'That was a very difficult role for him to do': Russo brothers reveal all about Josh Brolin's Thanos
- Bang Showbiz
- 11 July 2020
Josh Brolin found playing Thanos in the Marvel Cinematic Universe "really difficult" and directors Joe and Anthony Russo have praised him for getting through the "arduous" work
Josh Brolin found playing Thanos in the Marvel Cinematic Universe "really difficult".
The 52-year-old actor portrayed the notorious villain in several films from the MCU, from a brief cameo in the post-credits of 2104's 'Guardians of the Galaxy' to a much larger role in 'Avengers: Endgame' and directors Joe and Anthony Russo have praised him for getting through the "arduous" work.
Anthony told Comicbookmovie.com: "This is something we learned while working with him: he is a really adventurous, innovative, brave filmmaker. That was a very difficult role for him to do. Thanos, on screen, hopefully looks easy, but in order to make that character, the work required is really difficult. He has to do a lot of performing by himself, on a stage, in very difficult costuming because it's all technologically based to track his performance.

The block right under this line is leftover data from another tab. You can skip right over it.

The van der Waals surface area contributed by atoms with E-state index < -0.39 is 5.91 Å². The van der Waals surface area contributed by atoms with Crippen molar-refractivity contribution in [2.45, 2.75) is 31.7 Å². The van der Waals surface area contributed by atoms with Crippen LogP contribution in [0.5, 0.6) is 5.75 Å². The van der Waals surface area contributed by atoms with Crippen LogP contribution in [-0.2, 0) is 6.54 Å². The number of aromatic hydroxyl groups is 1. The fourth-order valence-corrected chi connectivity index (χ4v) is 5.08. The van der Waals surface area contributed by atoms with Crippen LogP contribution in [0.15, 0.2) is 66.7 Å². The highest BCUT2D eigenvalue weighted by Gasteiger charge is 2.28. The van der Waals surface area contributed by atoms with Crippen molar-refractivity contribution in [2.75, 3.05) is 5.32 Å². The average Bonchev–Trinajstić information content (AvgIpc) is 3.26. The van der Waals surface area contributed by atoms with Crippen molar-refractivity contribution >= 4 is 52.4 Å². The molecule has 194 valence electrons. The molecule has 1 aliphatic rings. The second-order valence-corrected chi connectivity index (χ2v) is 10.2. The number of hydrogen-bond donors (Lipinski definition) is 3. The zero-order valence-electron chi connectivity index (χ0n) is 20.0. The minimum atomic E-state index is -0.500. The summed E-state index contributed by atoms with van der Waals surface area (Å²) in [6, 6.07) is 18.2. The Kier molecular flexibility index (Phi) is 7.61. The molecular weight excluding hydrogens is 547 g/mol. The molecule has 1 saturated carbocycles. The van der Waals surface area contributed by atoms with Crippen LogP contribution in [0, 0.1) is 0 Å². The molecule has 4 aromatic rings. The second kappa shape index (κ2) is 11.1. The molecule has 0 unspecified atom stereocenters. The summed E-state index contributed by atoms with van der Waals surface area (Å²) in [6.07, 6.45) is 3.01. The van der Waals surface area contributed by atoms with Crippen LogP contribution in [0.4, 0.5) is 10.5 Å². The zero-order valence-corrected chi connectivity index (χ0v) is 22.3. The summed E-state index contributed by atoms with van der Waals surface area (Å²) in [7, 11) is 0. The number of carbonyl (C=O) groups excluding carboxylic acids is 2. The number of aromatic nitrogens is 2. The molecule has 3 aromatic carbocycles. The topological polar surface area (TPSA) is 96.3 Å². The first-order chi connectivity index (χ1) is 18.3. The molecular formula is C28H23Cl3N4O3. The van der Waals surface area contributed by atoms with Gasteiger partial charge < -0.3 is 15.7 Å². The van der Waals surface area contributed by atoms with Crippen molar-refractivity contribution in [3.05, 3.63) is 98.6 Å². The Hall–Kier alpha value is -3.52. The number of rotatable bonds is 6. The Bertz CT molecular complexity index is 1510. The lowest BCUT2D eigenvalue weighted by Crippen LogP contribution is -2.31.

"We very specifically wanted to map his face and his body movements, and everything Thanos did, we very much wanted grounded in Josh. So, it was an arduous way for him to work, but he really embraced it as this great acting experiment for himself. What he was able to do with the character was remarkable, and we couldn't have been more excited by it, but we learned through that process of working with him that he's not only a great actor, but a great fan of the filmmaking experience, and he's very savvy and been paying a lot of attention as he's been working through his life."
The pair also revealed that there is nothing they would change about their movies.
Anthony said: "We've always been very lucky, you know? In our career, we've always worked with great collaborators and worked to put out the versions of movies we wanted to. Certainly, with all the Marvel movies, we've done that. Wanting to change something has never really been an issue because we've had the opportunity to do that as we've gone along, but I can't think of anything off the top of my head."
Joe added: "I think we're too close to those movies. If you were to ask us this question in 10 years, maybe we could find something to change. We're so close to them, it would be hard to pick them apart."